I have seen how writing with the support of others can be very beneficial. The group I am thinking of often publishes and performs their work. This is theWrite to Life Group, run by Sheila Hayman for the organisation Freedom from Torture. Members of the group are survivors of torture, supported by writing mentors. 

I have attended performances of their plays, read poetry written by members of the group, and support the group financially in a small way. Recently they performed their work called Pawns, Princesses and Poets, based round objects at the V&A Museum. One member of the group is Hasani. 

A certain writer once remarked that, ‘We tell ourselves stories in order to live.’ Having gone through a terrible experience in my country of birth because of my political views, I left it for the UK. Through the ‘Write to Life’ group I have found a place that helps me to free myself from the turmoil inside.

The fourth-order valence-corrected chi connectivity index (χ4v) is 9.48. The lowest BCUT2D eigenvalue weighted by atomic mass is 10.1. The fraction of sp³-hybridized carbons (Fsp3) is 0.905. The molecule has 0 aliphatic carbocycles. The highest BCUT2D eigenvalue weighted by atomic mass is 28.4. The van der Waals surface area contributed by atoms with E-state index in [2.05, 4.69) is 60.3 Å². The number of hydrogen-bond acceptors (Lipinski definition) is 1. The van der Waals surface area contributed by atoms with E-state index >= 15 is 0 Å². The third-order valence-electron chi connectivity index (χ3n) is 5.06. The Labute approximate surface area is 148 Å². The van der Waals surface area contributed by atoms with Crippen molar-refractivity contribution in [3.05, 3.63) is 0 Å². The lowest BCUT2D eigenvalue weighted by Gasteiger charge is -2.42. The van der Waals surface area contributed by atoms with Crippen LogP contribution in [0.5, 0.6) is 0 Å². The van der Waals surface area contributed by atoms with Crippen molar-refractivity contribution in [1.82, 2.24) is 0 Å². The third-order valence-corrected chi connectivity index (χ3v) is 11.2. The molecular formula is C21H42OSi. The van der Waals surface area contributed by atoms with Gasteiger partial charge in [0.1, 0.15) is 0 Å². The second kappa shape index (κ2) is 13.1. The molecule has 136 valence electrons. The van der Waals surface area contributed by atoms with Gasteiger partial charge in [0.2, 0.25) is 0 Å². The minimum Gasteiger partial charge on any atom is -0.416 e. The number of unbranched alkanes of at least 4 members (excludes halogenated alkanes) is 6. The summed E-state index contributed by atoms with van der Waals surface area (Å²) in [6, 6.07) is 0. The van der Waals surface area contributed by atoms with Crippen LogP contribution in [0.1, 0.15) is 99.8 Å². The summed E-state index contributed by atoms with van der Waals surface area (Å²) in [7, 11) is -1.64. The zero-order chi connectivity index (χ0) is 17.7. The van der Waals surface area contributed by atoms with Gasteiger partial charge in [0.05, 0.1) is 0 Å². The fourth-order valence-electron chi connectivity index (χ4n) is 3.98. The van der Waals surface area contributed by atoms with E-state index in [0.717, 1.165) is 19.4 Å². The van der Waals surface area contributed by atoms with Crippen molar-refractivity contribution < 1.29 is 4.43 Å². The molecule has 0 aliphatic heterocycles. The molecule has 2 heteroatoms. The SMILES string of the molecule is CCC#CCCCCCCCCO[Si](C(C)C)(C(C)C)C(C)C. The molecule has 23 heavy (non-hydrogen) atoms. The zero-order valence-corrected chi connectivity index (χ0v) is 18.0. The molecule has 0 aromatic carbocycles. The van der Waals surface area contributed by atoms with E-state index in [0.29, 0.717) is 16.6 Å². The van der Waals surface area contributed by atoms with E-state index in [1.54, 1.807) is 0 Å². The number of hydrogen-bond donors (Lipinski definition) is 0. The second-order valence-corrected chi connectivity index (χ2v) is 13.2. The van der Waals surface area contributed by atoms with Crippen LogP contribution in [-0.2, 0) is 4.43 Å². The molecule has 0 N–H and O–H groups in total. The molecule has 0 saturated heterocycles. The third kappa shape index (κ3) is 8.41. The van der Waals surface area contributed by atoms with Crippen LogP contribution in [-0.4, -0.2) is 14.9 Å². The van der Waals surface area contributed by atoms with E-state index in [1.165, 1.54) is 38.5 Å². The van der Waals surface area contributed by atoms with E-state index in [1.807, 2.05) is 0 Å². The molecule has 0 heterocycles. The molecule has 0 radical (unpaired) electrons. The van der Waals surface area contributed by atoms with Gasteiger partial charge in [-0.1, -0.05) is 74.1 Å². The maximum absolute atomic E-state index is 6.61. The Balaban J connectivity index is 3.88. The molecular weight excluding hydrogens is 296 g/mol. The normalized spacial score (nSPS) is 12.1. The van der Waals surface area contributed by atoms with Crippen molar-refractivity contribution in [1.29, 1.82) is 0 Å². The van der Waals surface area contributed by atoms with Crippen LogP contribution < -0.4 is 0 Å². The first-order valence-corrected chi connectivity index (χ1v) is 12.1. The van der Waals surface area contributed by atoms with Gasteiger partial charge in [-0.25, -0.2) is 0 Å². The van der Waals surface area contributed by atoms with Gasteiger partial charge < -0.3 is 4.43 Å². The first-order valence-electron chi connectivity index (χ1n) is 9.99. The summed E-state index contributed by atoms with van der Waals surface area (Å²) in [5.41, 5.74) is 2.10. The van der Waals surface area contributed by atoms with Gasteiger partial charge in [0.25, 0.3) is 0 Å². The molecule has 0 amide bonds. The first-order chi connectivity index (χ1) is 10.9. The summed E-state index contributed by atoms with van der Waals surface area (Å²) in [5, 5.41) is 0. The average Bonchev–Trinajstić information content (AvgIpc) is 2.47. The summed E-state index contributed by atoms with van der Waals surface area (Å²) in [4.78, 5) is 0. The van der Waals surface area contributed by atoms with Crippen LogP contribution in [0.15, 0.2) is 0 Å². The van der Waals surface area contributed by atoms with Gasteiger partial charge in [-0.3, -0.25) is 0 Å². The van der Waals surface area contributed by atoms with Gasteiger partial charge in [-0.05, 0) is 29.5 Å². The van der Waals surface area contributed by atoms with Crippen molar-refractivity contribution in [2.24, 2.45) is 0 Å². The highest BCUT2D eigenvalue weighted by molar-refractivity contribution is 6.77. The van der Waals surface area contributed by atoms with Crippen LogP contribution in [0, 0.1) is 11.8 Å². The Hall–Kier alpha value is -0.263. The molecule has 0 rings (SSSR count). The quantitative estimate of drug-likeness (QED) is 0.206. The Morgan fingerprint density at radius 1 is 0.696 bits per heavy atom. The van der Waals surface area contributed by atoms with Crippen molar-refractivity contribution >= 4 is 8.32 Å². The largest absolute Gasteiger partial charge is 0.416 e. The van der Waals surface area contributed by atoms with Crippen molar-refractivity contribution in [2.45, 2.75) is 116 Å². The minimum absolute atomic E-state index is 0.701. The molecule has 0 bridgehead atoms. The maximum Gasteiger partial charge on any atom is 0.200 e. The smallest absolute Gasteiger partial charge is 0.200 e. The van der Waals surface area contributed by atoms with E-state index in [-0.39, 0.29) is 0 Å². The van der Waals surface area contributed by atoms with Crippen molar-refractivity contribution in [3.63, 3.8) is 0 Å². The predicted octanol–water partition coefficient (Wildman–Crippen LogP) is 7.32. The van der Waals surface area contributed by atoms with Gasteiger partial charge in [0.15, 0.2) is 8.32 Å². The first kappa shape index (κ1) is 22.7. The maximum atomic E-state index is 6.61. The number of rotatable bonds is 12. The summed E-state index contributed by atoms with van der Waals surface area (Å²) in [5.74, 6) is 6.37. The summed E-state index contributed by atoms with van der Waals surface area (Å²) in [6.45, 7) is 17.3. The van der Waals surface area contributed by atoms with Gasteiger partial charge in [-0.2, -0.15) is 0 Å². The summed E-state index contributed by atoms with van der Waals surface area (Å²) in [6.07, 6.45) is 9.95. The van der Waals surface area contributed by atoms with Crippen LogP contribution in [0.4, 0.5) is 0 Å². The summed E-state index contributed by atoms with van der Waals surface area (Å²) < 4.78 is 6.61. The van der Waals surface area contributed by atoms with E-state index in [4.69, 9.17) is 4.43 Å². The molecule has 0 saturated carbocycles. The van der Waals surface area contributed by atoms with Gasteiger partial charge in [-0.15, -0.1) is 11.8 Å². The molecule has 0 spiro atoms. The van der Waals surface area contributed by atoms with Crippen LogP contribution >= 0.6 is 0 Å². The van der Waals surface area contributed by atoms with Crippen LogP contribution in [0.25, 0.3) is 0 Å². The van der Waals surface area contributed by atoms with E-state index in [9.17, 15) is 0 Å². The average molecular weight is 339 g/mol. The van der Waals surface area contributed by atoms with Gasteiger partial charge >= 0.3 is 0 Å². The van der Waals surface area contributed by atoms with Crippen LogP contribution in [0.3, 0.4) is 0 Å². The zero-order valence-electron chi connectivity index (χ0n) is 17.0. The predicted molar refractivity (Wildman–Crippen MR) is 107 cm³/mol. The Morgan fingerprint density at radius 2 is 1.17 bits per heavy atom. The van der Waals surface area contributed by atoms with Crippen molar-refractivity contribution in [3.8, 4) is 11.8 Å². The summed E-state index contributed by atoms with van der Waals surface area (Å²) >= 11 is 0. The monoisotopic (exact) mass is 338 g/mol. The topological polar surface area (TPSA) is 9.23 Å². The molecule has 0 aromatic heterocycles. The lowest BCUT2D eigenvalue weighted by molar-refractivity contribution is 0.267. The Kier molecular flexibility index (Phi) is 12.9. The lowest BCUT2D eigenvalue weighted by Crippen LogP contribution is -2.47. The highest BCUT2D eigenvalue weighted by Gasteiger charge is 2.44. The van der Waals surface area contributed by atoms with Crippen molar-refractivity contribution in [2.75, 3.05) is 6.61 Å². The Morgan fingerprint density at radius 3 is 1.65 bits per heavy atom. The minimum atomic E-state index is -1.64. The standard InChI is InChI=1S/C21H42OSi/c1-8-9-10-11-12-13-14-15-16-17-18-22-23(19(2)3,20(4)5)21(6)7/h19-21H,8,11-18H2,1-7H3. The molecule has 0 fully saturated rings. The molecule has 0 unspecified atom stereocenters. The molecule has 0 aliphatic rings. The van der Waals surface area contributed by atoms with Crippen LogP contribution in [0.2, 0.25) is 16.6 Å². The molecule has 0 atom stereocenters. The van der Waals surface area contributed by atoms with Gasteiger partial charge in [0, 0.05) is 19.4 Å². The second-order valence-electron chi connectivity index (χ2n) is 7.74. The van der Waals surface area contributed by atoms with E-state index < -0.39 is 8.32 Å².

I have written about the group, its members and successes on this blog. 

Souvenirs Writing and Home (April 2013)

Dear Jade, a letter to Jade Amoli-Jackson, author of Moving a Country (September 2013)

Souvenirs (May 2016)

Lost and Found in Exile (September 2016)

6 Things I learned from my Freedom from Torture Challenge, a project to raise awareness about refugees and literature and to raise money  (September 2017)

Wellbeing, Writing and the Writing Festival

My enthusiasm for encouraging people to better mental health and wellbeing through writing is loud and clear as I try to encourage people to join our festival WRITE NOW TOTNES! in three weeks’ time. Give it a try!

Picture Credits:

Handwriting with Pen: Visual Hunt Nfoka on Visualhunt.com / CC BY-NC-SA and Crayons and Woman with tea: Visual Hunt 

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Filed under Freedom from Torture Challenge, Writing